Warren Buffett: The Familiar Figure

It has often been said that Berkshire Hathaway has a unique corporate culture that will survive long after Warren Buffett and Charlie Munger pass.

It has often been said that Berkshire Hathaway has a unique corporate culture that will survive long after Warren Buffett and Charlie Munger pass. While many people may not challenge this claim, if you do you need only to travel to Omaha, Nebraska for a shareholders meeting.

2015 marked the 50th annual shareholders meeting, and by now the events have gained a certain reputation. With over 40,000 estimated attendees, the event can accurately be considered the “Woodstock of capitalism.” Shareholders from around the globe all come to hear the greatest investor from the 20th century give his advice on investing, success, life, and more.

iBillionaire, the app that lets you track the portfolios of billionaires, sent one lucky winner to Omaha this year to experience the famous event. As it turns out, I was that lucky winner. I found out I would be flying to Omaha, where I would be greeted by the Head of Communications & Content Strategy at iBillionaire.

On May 2nd, I woke early and took the shuttle to the Omaha convention center. Beneath an arena there was what can only be described as a “Berkshire trade show.” Booths were set up for many Berkshire subsidiaries. One could buy anything from Dairy Queen (I tried my first “Dilly Bar”) to RV’s to a Clayton Manufactured home. There are many other quirks to the Berkshire Meeting, such as the newspaper toss—where I came closest to WB and Bill Gates.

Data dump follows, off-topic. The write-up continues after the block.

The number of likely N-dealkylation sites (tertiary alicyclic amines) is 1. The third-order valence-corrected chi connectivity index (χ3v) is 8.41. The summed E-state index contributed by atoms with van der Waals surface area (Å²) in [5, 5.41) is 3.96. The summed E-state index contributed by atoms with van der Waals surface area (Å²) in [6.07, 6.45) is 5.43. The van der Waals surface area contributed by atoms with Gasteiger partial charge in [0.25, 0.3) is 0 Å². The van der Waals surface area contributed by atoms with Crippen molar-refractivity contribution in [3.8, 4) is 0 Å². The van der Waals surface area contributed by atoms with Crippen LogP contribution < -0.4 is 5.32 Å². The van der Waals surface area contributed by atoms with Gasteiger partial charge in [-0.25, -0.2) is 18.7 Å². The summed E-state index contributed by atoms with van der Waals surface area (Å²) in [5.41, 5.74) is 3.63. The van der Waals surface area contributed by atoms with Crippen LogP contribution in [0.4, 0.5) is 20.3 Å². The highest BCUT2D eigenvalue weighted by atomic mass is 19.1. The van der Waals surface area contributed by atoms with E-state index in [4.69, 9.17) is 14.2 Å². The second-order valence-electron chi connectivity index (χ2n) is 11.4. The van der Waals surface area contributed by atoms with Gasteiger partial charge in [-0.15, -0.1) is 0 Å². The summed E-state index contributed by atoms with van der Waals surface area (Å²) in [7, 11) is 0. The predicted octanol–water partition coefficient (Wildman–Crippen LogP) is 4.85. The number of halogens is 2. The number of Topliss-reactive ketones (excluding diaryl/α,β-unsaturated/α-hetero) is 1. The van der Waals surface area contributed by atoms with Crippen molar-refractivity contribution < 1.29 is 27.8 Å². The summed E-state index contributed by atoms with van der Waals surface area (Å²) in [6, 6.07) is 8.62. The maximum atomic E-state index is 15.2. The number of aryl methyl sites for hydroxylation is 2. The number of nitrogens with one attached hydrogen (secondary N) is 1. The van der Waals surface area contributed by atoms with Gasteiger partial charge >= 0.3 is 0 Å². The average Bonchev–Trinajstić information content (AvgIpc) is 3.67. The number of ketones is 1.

In the arena upstairs Warren Buffett and Charlie Munger sat side-by-side on a relatively small stage for over 6 hours during the Q&A session. Questions were fielded from a group of journalists, a group of analysts, and meeting attendees. The questions ranged from specifics about Berkshire Subsidiaries such as BNSF, to questions about Berkshire’s relationship to 3G, to questions about success in general (one attendee asked what advice the pair have on networking, the response: “Do your best!”).

The biggest takeaway from the meeting has nothing to do with the various questions or the witty responses. The biggest takeaway has more to do with the corporate culture of Berkshire. Lawrence Cunningham has devoted his latest bookBerkshire Beyond Buffett, to describing the corporate culture of Berkshire Hathaway. The most descriptive metaphor is that Berkshire companies make up a “family” at Berkshire—something that could easily be felt at the annual “family reunion.” The managers section of the arena was filled with families that spent their time—when not watching Buffett—meeting and having jovial conversation with old friends.

But the family metaphor extends beyond the managers. Even the other shareholders felt as if the 40,000 attendees were all kin. A conversation could be had with any shareholder about “how long you’ve held your shares,” “how many meetings you’ve been too,” and “how wonderful the patriarch of the family, Warren, is.” Warren Buffett seemed to be addressed by his first name everywhere, as if he was a familiar figure in the lives of his shareholders. Even my Uber driver—a resident of Omaha—had his shareholder meeting credentials proudly displayed on his dashboard. He told me about the history of Omaha, and how long he has attended meetings (he used to work for Nebraska Furniture Mart, a key Berkshire company and an important part of the annual meetings).

The corporate culture of Berkshire Hathaway, of shareholders, and of Omaha all can be portrayed as a large family. Everyone is grateful that Warren Buffett was able to bring them success, and they were all impressed he was able to bring them such an immense amount of knowledge every year. Berkshire Hathaway is a family company, even if it is publicly traded.

This piece was originally posted by The Financial Bulls. Seth Millerd is the winner of the 2015 #MeetBuffett contest hosted by iBillionaire.

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